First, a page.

A σ (x)2k(x)n − ∇s σ (Γ) − 3 n, x ∈ S Ca h (x)

(5)

where where k(x) = 0.5∇s · n is the dimensionless mean curvature of the interface, σ is the dimensionless interfacial tension scaled with σeq and Ca = Rγ˙ µ /σeq is the capillary number, where σeq is the interfacial tension at uniform

surfactant distribution on an equivalent spherical drop. The Marangoni stress is proportional to the surface gradient of the interfacial tension, ∇s σ (Γ). The term P = −A/h3 (x) is the disjoining pressure, where A is a parameter proportional to the Hamaker constant and h(x) is the distance to the closest interface, see [2]. The surface gradient ∇s is defined as: ∇s = (I − nn) · ∇. Due to deformation of the drop, the interfacial velocity and surface diffusion, the concentration of the surfactant Γ on the interface will, in general, be nonuniform. The equation governing the concentration of insoluble surfactant expresses the mass balance of the surfactant on the interface, known as convection- diffusion equation. In dimensionless terms it is (see for instance [4]):

∂Γ 1 − (w + us ) · ∇s Γ + ∇s · (Γus ) + 2k(x)Γun − ∇2s Γ = 0, x ∈ S (6) ∂t Pe where Γ is the dimensionless surfactant concentration scaled with Γeq , the uniform concentration on an equivalent spherical drop. The surface Peclet number is Pe = γ˙R2 /Ds , where Ds is surface diffusivity. In order to close the mathematical model (1)-(6) we need a relation between the interfacial tension and the surfactant concentration, σ (Γ), which is given by the equation of state. In the present work we use a linear equation of state given by: σ=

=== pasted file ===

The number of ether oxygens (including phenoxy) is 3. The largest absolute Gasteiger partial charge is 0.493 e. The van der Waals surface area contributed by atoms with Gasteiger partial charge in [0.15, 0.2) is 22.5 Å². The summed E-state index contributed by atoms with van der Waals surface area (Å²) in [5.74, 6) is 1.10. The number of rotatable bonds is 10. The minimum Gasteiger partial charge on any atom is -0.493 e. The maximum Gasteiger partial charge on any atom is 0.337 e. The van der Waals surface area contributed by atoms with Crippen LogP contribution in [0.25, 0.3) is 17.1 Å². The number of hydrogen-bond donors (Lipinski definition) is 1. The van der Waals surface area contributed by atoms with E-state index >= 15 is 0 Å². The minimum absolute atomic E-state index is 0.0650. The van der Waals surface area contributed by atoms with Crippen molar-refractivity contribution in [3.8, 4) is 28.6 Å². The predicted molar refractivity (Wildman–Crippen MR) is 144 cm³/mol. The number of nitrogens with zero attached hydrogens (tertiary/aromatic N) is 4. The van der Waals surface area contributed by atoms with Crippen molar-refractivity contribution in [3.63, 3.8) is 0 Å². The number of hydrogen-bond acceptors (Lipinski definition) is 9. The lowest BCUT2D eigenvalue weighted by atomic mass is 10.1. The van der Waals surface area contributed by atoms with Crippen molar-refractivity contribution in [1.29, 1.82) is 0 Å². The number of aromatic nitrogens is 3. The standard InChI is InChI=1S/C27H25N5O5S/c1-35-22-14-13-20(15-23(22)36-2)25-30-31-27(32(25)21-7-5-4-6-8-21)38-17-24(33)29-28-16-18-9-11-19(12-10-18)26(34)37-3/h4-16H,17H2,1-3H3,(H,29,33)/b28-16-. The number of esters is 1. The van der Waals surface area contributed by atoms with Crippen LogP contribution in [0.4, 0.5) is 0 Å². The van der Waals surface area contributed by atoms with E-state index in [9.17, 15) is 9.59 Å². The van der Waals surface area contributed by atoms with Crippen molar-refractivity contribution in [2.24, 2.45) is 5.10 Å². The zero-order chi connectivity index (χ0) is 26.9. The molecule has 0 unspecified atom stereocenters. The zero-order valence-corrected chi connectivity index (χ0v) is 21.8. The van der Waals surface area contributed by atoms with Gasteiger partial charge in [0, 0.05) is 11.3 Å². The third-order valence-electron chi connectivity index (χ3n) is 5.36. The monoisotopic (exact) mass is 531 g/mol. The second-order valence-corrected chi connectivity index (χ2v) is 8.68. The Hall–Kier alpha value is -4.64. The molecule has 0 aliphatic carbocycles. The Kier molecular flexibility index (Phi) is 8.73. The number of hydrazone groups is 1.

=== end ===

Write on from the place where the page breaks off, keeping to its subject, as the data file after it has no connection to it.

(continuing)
1 (1 − β Γ) , 1−β

(7)

More realistic non-linear relation between the interfacial tension and the surfactant concentration can also be used in the present method. However, their disadvantage is the larger number of parameters.

NUMERICAL METHOD The method described in the present section is an extension of our previous works [5, 6], where the applicability of boundary integral method for simulation of foam dynamics in the absence of surfactant and drop dynamics in the presence of surfactant is demonstrated, respectively. A new element in the present study is the mutual effect of disjoining pressure and insoluble surfactant. Both, the disjoining pressure and the Marangoni stress act to stabilize the foams, by suppressing the film drainage. Some of the elements of the numerical methods are discussed in the following subsections. More information can be found in [5, 6, 7].

Integral Formulation The solution of the mathematical model (1-3) at a given point x0 can be obtained by means of boundary integral formulation, see for instance [3] and [7]: (λ + 1)u(x0 ) = 2.u∞ −

1 4π

Z

S

f (x) · G(x0 , x).n(x)dx +

λ −1 4π

Z

S

u(x).T(x0 , x).n(x)dx

(8)

where S = ∪i Si ; G(x0 , x) = I/r + xˆ xˆ /r3 is the Stokeslet, T(x0 , x) = −6ˆxxˆ xˆ /r5 is the stresslet, xˆ = x − x0 and r = |ˆx| (see [3] and [7]). In order to pay more attention on the interfacial forces (capillary pressure, Marangoni stress and disjoining pressure) the present study considers the case in which all phases have equal viscosities, λ = 1. In this case the second integral in (8) disappears and it reduces to: u(x0 ) = u∞ −

1 8π

Z

S

f(x)G(x0 , x).n(x)dx.

(9)

The case λ 6= 1 can also be handled by the present method, see [6]. The accurate calculation of the integrals in (8) is very important. The main problem is related with the singularity at x = x0 . Different approaches exist in the literature to overcome this, see for instance [3] and [4]. In the present study